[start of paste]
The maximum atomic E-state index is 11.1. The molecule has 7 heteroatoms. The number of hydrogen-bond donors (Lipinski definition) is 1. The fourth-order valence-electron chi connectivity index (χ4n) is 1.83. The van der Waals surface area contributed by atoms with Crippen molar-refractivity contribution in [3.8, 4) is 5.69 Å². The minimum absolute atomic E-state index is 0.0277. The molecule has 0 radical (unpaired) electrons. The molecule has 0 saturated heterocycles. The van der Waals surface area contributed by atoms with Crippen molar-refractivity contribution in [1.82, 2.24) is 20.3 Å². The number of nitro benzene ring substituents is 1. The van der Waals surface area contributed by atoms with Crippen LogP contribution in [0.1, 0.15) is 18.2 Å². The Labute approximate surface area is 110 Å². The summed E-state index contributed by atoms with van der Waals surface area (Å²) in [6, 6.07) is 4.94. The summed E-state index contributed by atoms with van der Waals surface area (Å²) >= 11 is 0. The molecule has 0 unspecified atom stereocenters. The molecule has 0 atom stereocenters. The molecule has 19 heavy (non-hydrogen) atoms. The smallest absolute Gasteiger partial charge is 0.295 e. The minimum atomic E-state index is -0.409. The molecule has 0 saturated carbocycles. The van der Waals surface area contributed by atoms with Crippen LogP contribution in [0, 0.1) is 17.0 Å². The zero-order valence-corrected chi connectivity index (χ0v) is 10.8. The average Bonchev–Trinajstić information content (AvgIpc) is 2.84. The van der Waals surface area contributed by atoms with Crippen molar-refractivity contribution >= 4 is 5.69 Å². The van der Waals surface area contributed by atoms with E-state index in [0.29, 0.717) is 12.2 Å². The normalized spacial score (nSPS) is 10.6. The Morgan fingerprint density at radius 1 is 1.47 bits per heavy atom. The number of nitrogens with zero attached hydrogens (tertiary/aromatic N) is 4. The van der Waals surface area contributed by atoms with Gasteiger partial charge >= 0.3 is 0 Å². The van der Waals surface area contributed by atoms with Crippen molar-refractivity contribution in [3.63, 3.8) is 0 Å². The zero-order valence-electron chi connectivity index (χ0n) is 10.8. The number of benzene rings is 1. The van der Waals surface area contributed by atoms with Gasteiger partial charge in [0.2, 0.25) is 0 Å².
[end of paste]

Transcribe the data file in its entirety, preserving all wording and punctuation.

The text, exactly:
The maximum atomic E-state index is 11.1. The molecule has 7 heteroatoms. The number of hydrogen-bond donors (Lipinski definition) is 1. The fourth-order valence-electron chi connectivity index (χ4n) is 1.83. The van der Waals surface area contributed by atoms with Crippen molar-refractivity contribution in [3.8, 4) is 5.69 Å². The minimum absolute atomic E-state index is 0.0277. The molecule has 0 radical (unpaired) electrons. The molecule has 0 saturated heterocycles. The van der Waals surface area contributed by atoms with Crippen molar-refractivity contribution in [1.82, 2.24) is 20.3 Å². The number of nitro benzene ring substituents is 1. The van der Waals surface area contributed by atoms with Crippen LogP contribution in [0.1, 0.15) is 18.2 Å². The Labute approximate surface area is 110 Å². The summed E-state index contributed by atoms with van der Waals surface area (Å²) in [6, 6.07) is 4.94. The summed E-state index contributed by atoms with van der Waals surface area (Å²) >= 11 is 0. The molecule has 0 unspecified atom stereocenters. The molecule has 0 atom stereocenters. The molecule has 19 heavy (non-hydrogen) atoms. The smallest absolute Gasteiger partial charge is 0.295 e. The minimum atomic E-state index is -0.409. The molecule has 0 saturated carbocycles. The van der Waals surface area contributed by atoms with Crippen LogP contribution in [0, 0.1) is 17.0 Å². The zero-order valence-corrected chi connectivity index (χ0v) is 10.8. The average Bonchev–Trinajstić information content (AvgIpc) is 2.84. The van der Waals surface area contributed by atoms with Crippen molar-refractivity contribution >= 4 is 5.69 Å². The van der Waals surface area contributed by atoms with E-state index in [0.29, 0.717) is 12.2 Å². The normalized spacial score (nSPS) is 10.6. The Morgan fingerprint density at radius 1 is 1.47 bits per heavy atom. The number of nitrogens with zero attached hydrogens (tertiary/aromatic N) is 4. The van der Waals surface area contributed by atoms with Gasteiger partial charge >= 0.3 is 0 Å². The van der Waals surface area contributed by atoms with Crippen molar-refractivity contribution in [3.63, 3.8) is 0 Å². The zero-order valence-electron chi connectivity index (χ0n) is 10.8. The number of benzene rings is 1. The van der Waals surface area contributed by atoms with Gasteiger partial charge in [0.2, 0.25) is 0 Å².